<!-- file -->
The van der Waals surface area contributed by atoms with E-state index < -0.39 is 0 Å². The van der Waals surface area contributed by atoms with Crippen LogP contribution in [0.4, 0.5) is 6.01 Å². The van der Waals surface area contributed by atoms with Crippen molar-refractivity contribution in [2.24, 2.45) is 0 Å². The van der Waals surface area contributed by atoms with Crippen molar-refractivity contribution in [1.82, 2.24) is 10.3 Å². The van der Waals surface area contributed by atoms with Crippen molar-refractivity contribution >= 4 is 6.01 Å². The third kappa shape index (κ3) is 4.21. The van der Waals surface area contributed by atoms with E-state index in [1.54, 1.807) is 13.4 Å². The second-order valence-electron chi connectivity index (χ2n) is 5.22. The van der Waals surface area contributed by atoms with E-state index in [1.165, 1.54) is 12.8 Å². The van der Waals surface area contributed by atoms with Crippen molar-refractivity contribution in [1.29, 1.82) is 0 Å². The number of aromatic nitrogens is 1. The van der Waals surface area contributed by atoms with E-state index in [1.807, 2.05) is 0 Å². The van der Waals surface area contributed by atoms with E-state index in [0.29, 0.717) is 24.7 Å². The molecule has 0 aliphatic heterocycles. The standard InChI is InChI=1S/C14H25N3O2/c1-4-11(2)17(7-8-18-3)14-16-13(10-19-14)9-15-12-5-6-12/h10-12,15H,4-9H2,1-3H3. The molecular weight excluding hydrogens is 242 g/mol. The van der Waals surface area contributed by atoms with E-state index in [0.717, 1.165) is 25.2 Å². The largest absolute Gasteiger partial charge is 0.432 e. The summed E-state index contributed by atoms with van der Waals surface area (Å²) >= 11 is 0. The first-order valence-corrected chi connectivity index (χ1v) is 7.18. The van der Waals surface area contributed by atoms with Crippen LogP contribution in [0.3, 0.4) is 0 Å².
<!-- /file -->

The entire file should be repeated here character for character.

The van der Waals surface area contributed by atoms with E-state index < -0.39 is 0 Å². The van der Waals surface area contributed by atoms with Crippen LogP contribution in [0.4, 0.5) is 6.01 Å². The van der Waals surface area contributed by atoms with Crippen molar-refractivity contribution in [2.24, 2.45) is 0 Å². The van der Waals surface area contributed by atoms with Crippen molar-refractivity contribution in [1.82, 2.24) is 10.3 Å². The van der Waals surface area contributed by atoms with Crippen molar-refractivity contribution >= 4 is 6.01 Å². The third kappa shape index (κ3) is 4.21. The van der Waals surface area contributed by atoms with E-state index in [1.54, 1.807) is 13.4 Å². The second-order valence-electron chi connectivity index (χ2n) is 5.22. The van der Waals surface area contributed by atoms with E-state index in [1.165, 1.54) is 12.8 Å². The van der Waals surface area contributed by atoms with Crippen molar-refractivity contribution in [1.29, 1.82) is 0 Å². The number of aromatic nitrogens is 1. The van der Waals surface area contributed by atoms with E-state index in [1.807, 2.05) is 0 Å². The van der Waals surface area contributed by atoms with E-state index in [0.29, 0.717) is 24.7 Å². The molecule has 0 aliphatic heterocycles. The standard InChI is InChI=1S/C14H25N3O2/c1-4-11(2)17(7-8-18-3)14-16-13(10-19-14)9-15-12-5-6-12/h10-12,15H,4-9H2,1-3H3. The molecular weight excluding hydrogens is 242 g/mol. The van der Waals surface area contributed by atoms with E-state index in [0.717, 1.165) is 25.2 Å². The largest absolute Gasteiger partial charge is 0.432 e. The summed E-state index contributed by atoms with van der Waals surface area (Å²) >= 11 is 0. The first-order valence-corrected chi connectivity index (χ1v) is 7.18. The van der Waals surface area contributed by atoms with Crippen LogP contribution in [0.3, 0.4) is 0 Å².